Homeless people live in most towns, big or small. They may choose to sleep on the street on a bench, visible and out in the open, or choose to be more secretive and avoid letting the outside world see where they live. Personal safety is a constant concern for a homeless person.
There are many reasons why people become homeless. It may be that there are not enough available jobs, inadequate income, high rental payments, issues with family or other relationships, or the person might be escaping domestic abuse, as is the case for many homeless women. In these instances, people are forced to leave home. In ‘The Simple Gift’, Billy needs to leave home in order to survive and, eventually, thrive.
In other cases, some people leave home to escape memories. Their home may hold too much sadness for them and they believe that leaving the memories behind and living a simpler life will be easier than having to face the past every day. Sometimes, however, having more time to dwell on their thoughts may result in them being stuck in a depressive head space. This can lead to an abusive relationship with substances that is not healthy for a person’s body or mind. Like Old Bill in ‘The Simple Gift’, they want to drown out the past in order to feel better, but doing this actually stops them from getting better.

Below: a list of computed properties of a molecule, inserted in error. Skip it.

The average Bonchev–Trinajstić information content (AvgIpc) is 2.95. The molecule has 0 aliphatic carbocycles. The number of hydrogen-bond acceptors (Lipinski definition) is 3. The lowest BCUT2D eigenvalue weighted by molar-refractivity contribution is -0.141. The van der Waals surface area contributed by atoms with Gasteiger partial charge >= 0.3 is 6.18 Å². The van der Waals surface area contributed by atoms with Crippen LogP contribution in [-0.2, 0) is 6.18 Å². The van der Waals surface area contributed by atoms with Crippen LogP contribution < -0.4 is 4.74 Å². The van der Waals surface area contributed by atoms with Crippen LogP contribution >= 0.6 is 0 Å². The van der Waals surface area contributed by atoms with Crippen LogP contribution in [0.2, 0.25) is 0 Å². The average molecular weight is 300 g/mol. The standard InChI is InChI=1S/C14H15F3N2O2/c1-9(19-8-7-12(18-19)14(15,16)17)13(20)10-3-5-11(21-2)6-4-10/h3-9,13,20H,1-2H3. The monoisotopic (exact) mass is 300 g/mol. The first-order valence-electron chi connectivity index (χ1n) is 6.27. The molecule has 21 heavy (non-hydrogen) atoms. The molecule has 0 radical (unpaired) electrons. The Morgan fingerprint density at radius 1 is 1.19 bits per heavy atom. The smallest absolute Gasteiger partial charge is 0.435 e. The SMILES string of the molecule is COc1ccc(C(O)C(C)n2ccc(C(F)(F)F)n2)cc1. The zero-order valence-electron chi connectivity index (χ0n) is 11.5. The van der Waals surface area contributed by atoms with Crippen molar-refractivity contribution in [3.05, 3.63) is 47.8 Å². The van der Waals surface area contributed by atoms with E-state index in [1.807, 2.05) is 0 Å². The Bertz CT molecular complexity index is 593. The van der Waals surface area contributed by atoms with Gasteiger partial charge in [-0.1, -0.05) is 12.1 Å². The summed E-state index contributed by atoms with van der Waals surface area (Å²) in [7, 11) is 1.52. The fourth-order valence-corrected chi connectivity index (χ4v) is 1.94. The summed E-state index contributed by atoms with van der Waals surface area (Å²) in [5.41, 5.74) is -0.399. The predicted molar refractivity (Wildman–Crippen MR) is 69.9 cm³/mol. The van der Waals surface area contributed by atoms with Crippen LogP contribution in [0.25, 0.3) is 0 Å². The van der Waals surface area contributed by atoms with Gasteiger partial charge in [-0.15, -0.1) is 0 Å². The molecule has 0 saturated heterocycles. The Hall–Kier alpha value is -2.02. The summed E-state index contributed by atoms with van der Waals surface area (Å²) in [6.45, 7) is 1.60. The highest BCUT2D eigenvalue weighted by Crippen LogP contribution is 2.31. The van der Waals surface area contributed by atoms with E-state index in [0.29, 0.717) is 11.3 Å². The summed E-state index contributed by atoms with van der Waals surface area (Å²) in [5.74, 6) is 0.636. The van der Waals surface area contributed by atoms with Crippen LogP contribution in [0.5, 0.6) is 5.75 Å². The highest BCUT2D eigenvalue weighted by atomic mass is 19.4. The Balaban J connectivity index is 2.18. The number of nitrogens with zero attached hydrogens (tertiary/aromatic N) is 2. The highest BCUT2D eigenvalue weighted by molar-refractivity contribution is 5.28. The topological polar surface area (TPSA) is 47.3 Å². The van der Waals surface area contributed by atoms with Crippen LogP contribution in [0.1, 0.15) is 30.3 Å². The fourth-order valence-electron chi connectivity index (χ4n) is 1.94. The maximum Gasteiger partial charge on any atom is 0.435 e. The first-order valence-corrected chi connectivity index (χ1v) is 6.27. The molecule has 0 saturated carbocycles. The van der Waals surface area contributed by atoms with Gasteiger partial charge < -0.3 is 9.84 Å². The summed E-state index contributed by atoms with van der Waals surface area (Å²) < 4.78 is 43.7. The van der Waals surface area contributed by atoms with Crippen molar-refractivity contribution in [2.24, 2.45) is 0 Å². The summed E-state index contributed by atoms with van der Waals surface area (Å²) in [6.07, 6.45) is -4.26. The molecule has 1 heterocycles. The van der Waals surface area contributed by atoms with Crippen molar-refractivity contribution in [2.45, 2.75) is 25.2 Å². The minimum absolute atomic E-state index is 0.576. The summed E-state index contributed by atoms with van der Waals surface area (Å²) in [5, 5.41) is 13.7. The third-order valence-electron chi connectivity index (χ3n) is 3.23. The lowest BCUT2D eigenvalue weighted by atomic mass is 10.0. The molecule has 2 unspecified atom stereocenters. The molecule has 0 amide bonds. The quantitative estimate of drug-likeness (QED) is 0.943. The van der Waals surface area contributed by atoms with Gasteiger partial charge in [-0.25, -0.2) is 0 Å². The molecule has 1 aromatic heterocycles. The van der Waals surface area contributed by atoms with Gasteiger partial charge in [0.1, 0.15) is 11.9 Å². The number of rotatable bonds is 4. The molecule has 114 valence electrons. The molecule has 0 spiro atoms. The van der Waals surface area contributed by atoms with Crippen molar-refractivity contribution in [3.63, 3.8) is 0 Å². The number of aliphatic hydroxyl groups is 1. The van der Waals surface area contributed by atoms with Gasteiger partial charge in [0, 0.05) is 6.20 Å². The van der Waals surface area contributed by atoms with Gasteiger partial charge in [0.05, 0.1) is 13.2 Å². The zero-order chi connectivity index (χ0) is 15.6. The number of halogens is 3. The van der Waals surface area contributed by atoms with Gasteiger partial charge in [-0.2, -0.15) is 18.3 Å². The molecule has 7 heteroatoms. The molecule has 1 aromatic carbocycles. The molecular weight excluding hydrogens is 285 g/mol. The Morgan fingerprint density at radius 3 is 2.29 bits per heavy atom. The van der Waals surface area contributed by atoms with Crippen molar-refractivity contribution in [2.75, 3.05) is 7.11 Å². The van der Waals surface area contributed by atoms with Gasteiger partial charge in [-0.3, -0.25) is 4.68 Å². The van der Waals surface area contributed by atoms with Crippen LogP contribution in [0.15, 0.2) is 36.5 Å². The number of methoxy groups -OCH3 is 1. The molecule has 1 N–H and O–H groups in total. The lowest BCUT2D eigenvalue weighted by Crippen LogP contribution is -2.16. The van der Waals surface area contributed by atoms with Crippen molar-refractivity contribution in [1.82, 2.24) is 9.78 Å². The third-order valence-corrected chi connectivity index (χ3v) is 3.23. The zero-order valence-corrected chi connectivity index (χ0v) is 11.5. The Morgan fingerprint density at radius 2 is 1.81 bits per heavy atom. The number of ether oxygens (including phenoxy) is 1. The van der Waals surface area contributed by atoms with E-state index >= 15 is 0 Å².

Every person is an individual. Every person has different life experiences and a different story. So next time you’re walking along the street and see someone who is homeless, don’t be so quick to judge them on their appearance. Instead, take some time to consider all the possible reasons why they might be in that position and the hardships they might have gone through.
Our highest endeavour must be to develop free human beings who are able of themselves to impart purpose and direction to their lives. – Rudolf Steiner
The Shearwater Senior Studies Certificate is an alternate pathway for Year 12 students, on offer at Shearwater. The program provides an opportunity for students to create and execute a self-directed project in an area of personal interest. Participants develop a project proposal, present their idea to a panel of peers and teachers, and work with mentors in the wider community, as well as School staff. Time management, organisation and communication skills are an important part of the learning process. Students must also document their project development in a process diary (see images above).
As well as their project work, Shearwater Certificate students must take a number of HSC subjects, including one of the English courses and two or three other subjects of their choice. They complete these subjects alongside their peers, including sitting any external exams and completing major works.